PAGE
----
one of the : .young !villagers ..Will get a'
I handsome farm and live like a patriarch
—but . ivitich one is the lucky individual?'
'Lucky I' there is no Juek about it. .The
'thing is almost as certain as the Rule of
Three. The younefellow who wilt dis
tance his cnuipetito.s iS be who masters
his business; who preslerves his!integrity.
who lives eleanly and purely, who de'vores
his leisure to the aeirisition 'of knowl
edge,. who never gets; in debt. "who gain's
friends by deserving ilieut, and who saves
his spare money. There are. Stone ways
to fortune shorter than this Old dusty
highway-- 7 bnt the staunch men of the
community, jam melt who achieve some
thing really worth he',Ning, gootb fortune,
goOd name, and serene old age, all go in
A.llArto -, never made
'a juke io life, yet no wan .ever had
wore made at his eipense. On one oc
casion, while a candidate for , Congress,
lie` teas making a speech in a! Country
school house to an audienel of, country
farmers, who were, isti general:4de, very
attentive listeners, Jue however,
formed an acception. Ile had been par
taking rather liberally of Vili;esky straight,
under the influence of which, com
wows, 'uncle:in a tone rather ouder than
a stage whisper, wete exceedingly annoy
tog•to the speaker. Jim prepared fur his
grand effort. ti "31y Mewls," said he "I
am proud to' see around-we to-Right the
hardy yeomanry of the laud, for I rove
the agriculttiral interests of the country,
and well may 1 love ihnin, fellow Citizens,
.fur I was' born. a farWer=the happiest
days of.iuy youtil werespeot in the peace
ful avocations of the son 'af the ;soil. If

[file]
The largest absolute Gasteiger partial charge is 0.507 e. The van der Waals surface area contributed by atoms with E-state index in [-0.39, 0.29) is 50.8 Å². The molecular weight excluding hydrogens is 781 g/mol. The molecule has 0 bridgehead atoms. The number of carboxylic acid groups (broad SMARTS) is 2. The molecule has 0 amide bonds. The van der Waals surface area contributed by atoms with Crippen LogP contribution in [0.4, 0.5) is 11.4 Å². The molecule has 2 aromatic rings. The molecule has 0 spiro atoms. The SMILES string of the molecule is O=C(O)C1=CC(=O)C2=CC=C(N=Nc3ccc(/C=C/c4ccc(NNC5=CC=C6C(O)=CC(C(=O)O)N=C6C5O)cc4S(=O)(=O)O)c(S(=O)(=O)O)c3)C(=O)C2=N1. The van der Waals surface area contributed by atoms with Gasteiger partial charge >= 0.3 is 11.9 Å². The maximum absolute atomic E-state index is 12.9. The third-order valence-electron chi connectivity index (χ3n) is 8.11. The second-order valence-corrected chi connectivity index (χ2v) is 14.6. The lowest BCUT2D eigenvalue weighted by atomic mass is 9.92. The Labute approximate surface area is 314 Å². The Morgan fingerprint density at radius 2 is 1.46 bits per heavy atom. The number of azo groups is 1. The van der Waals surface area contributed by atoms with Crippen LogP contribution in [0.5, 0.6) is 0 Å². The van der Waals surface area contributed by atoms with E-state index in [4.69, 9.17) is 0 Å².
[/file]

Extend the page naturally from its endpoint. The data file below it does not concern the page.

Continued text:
.1 ninny be allowed tol use the figurative
expression,, my friend, I may Say I was
raised betvreen two tWvs of corn," "A
puinkin by thunder exclaimed the in- ,
Though death is before the old man's
face, be way be as near the young man's
back. • '
The sunset clouds ail) the visible song
of the day that is dead!
L A Fragment.
Hlnw beautiful she is l I gaga on hi+,
As the old miser counts-his hoarded iVealth
With tl:lit o sole differcn6e—his regard surveys
The precious heap. and finds it still deficient
Still it loth lack what his b'e.t-anxious heart
gost eagerly desires; but when my eyes .
Op rend -the soft perfectiori of her face,
I think the fates have granted me enough:
I knew not such ielicity could br
On this side heaven ; sad with requited lore,
Supremely blest and happy, pass on, world,
Ottgood or bad alike thy ways to me, .
my OFC world, where nothing I regret -
Blit that a life so sweet should be so brief.
Ad teeverieardit :tkiottantaa
Lueretia Granville: was engaged to be
Married to Francis, Duke at Buckingham
at" the tone he fell in battle, : slaiu by
h' ud, it was said, of Cromwell himself.
T se lady', on receiving thelintelligence of
the Duke's death, vowed to avenge it up
ori the 'person of Cromwell. For three
years she exercised heraellin firing with
;lauds at a mark, nod that she might not
be terrified by the appearance of her.vic
tun, she selected, fur her target a portrait
of[the Usurper; and as soon as she thought
herself.Perfeet, she sought an opportunity
tol gratify her revenge. But. Cromwell'
rai•ely appeared in public, and when he'
did -it !Was 'with such caution that fete
coHuld approach him. ..An occasion at last
occurred—the city of London resolved to
*lye tflin'agniticent banquet in honor of
the Protector, who from, political motives
Idetermined"to wake his entrance into the
icily with all the splendor of royalty.—
Upon this being made public, the curies
itv of all tanks was excited; the enraged
lady resolved not to.loose so favorable an
opportun l ity for carrying out her evil. de.
mo nd . llt so happened that the proceS•
si3u was appointed to pass through the
idry street in whlch . she resided; and a
balcony lbefore the first story of her house
yitilded her full scope for putting her,long